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How do Public Pension Plans Measure up to Social Security on Inflation Protection?

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  • On: 08/10/2023 16:49:47
  • In: News
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By: Daniel J. Siblik, ASA, MAAA, FCA, EA, Segal

This article analyzes how well public pension plans keep up with inflation by comparing the cost-of-living adjustments (COLAs) they offer in comparison to those offered by Social Security in both periods of low inflation and high inflation. The analysis includes a comparison of Social Security participation of private plans compared to public plans and how that differs by state as well as how it affects benefit levels over time.

This is an excerpt from NCPERS Summer 2023 issue of PERSist, originally published July 18, 2023.

Despite concerns about how well Social Security is funded, the program has provided full annual cost-of-living adjustments (COLAs) to benefits based on the Consumer Price Index for Urban Wage Earners and Clerical Workers (CPI-W), a measure of inflation, since 1975. This is basically a “one-for-one” adjustment. For example, the CPI-W showed an 8.7% inflationary increase for 2022 and Social Security benefits increased 8.7%. In years with negative CPI-W values, the COLA is 0.0%.

These COLAs are good news for private sector employees, 94% of whom are covered to some degree by Social Security. A smaller percentage of the 23 million public sector employees are covered by Social Security: 72%.1  Even that percentage is not uniform across states.

While public employees' participation in Social Security is over 90% in more than half of states, in some large states the participation rate is much lower. For example, Texas and California are only at 46% and 45%, respectively.2 Of the 6.5 million public employees who are not covered by Social Security, 2.4 million reside in those two states.

Social Security Participation Rate of Public Employees, by State

Social Security Participation Rate of Public Employees, by State

Source: Segal Map created using CRS Report: Social Security Coverage of State and Local Government Employees, November 2021

Participation in Social Security varies not only by state but also by industry. At least 12 states exclude teachers from Social Security participation.3 Public safety employees also often do not participate in Social Security.
Inflation's Impact on Benefits
Many public pension plans have COLAs, but they typically offer lower annual increases than Social Security. Other public plans offer no scheduled COLAs. Consequently, even short periods of high inflation can negatively affect public plan retirees' ways of life. The impact is more acute when there are sustained increases in inflation.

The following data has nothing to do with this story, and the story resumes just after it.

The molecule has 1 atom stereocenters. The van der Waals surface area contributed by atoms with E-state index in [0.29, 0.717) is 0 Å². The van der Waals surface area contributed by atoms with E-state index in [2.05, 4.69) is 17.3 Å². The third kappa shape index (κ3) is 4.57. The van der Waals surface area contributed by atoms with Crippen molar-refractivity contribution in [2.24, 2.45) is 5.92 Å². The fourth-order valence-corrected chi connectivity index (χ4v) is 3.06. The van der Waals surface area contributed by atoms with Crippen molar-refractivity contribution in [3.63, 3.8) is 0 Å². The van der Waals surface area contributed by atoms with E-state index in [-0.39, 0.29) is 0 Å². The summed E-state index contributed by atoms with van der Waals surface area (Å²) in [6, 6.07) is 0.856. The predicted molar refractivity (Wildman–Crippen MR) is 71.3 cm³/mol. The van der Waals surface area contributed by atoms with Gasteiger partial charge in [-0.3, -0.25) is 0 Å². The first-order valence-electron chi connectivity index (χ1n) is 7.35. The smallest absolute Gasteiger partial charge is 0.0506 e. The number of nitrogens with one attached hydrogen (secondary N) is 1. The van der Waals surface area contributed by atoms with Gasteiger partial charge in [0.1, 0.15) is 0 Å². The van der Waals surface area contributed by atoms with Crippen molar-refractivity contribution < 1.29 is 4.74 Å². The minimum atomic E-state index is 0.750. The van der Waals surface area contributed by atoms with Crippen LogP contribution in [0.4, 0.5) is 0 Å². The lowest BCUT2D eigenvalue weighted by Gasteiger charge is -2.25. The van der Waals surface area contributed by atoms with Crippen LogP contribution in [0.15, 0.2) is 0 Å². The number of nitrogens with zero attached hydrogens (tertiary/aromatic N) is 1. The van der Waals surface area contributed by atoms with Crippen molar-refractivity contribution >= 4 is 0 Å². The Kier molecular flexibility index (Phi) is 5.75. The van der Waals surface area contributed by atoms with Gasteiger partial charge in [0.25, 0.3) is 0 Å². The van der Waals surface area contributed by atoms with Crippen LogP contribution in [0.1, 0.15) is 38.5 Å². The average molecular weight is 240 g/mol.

Social Security COLAs and Cumulative Increase for Two 10-Year Periods

The average Social Security COLA increase from 2013 through 2022 was 2.6%. The average annual increase over all Social Security COLA years (1975–2022) was 3.8%. The first 10 years of COLAs averaged 7.7% (1975–1984). So, as with many things, timing is critical. The following graph illustrates this timing dependence for a starting monthly payment of $2500.

$2500 Monthly Annuity Payments Under Three COLA scenarios

$2500 Monthly Annuity Payments Under Three COLA scenarios

Source: Social Security Administration Cost-Of-Living Adjustments  

We are emerging from one of the lowest inflationary periods in recent history during which Social Security COLA increases averaged under 2.0% for multiple 10-year periods. That is now trending upward.  

Average Social Security COLAs for 10-Year Periods Ending in 1984–2022

Average Social Security COLAs for 10-Year Periods Ending in 1984–2022

Source: Social Security Administration Cost-Of-Living Adjustments  

Conclusion: How Do Public Plans Fare Against Inflation?
On average, public retirement plans whose members are ineligible for Social Security offer higher COLAs (2.5%) than plans that allow members to participate in Social Security (1.8%).4 In both cases, these averages only sustain purchasing power for members in low inflationary environments. Yet, as already noted, some funds offer no scheduled COLAs. As inflation increases, members not participating in Social Security who receive a typical COLA or no COLA will lose net purchasing power and likely fall behind public sector employees who participate in Social Security. These plans may find retirees struggling to keep up with rising costs, especially during years of high inflation like we've seen recently. COLA concerns may vary state to state as well as across different industries.

Your actuarial consultant can help you learn more about your plan's COLA situation, including potential gaps and possible mitigations relative to inflation.
About the Author:
Daniel J. Siblik, ASA, MAAA, FCA, EA is a Vice President and Actuary in Segal's Chicago office. Dan has more than 25 years of experience as a benefits consultant. He focuses on public sector pension consulting.

[1] CRS Report: Social Security Coverage of State and Local Government Employees, November 2021
2 Ibid
3 Social Security Intelligence, “Teacher's Retirement and Social Security” by Devin Carroll (accessed June 25, 2023.)
4 NCPERS 2023 Public Retirement Systems Study: Trends in Fiscal, Operational, and Business Practices


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